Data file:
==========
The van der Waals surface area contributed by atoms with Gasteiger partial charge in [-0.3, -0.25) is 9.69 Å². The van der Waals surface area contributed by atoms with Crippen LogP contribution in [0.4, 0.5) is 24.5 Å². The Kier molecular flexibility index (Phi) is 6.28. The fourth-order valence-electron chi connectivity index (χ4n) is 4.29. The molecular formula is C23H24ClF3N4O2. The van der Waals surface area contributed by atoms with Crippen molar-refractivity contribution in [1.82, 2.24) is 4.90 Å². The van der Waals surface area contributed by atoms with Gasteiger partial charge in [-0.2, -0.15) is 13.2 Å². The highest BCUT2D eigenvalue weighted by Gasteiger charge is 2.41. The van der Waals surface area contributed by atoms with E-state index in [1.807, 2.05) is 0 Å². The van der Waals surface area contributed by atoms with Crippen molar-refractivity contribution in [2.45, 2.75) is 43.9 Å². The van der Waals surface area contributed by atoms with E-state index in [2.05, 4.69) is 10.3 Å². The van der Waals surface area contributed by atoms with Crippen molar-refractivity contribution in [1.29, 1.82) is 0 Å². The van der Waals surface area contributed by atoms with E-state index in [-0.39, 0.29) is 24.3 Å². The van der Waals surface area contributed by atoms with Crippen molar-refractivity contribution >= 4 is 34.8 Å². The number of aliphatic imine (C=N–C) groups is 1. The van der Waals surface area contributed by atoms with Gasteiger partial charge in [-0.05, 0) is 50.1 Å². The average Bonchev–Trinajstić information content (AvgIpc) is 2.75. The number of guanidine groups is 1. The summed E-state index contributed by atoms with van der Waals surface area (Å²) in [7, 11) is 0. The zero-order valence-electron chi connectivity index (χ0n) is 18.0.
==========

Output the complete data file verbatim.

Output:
The van der Waals surface area contributed by atoms with Gasteiger partial charge in [-0.3, -0.25) is 9.69 Å². The van der Waals surface area contributed by atoms with Crippen LogP contribution in [0.4, 0.5) is 24.5 Å². The Kier molecular flexibility index (Phi) is 6.28. The fourth-order valence-electron chi connectivity index (χ4n) is 4.29. The molecular formula is C23H24ClF3N4O2. The van der Waals surface area contributed by atoms with Crippen molar-refractivity contribution in [1.82, 2.24) is 4.90 Å². The van der Waals surface area contributed by atoms with Gasteiger partial charge in [-0.2, -0.15) is 13.2 Å². The highest BCUT2D eigenvalue weighted by Gasteiger charge is 2.41. The van der Waals surface area contributed by atoms with E-state index in [1.807, 2.05) is 0 Å². The van der Waals surface area contributed by atoms with Crippen molar-refractivity contribution in [2.45, 2.75) is 43.9 Å². The van der Waals surface area contributed by atoms with E-state index in [2.05, 4.69) is 10.3 Å². The van der Waals surface area contributed by atoms with Crippen molar-refractivity contribution in [1.29, 1.82) is 0 Å². The van der Waals surface area contributed by atoms with E-state index in [-0.39, 0.29) is 24.3 Å². The van der Waals surface area contributed by atoms with Crippen molar-refractivity contribution >= 4 is 34.8 Å². The number of aliphatic imine (C=N–C) groups is 1. The van der Waals surface area contributed by atoms with Gasteiger partial charge in [-0.05, 0) is 50.1 Å². The average Bonchev–Trinajstić information content (AvgIpc) is 2.75. The number of guanidine groups is 1. The summed E-state index contributed by atoms with van der Waals surface area (Å²) in [7, 11) is 0. The zero-order valence-electron chi connectivity index (χ0n) is 18.0.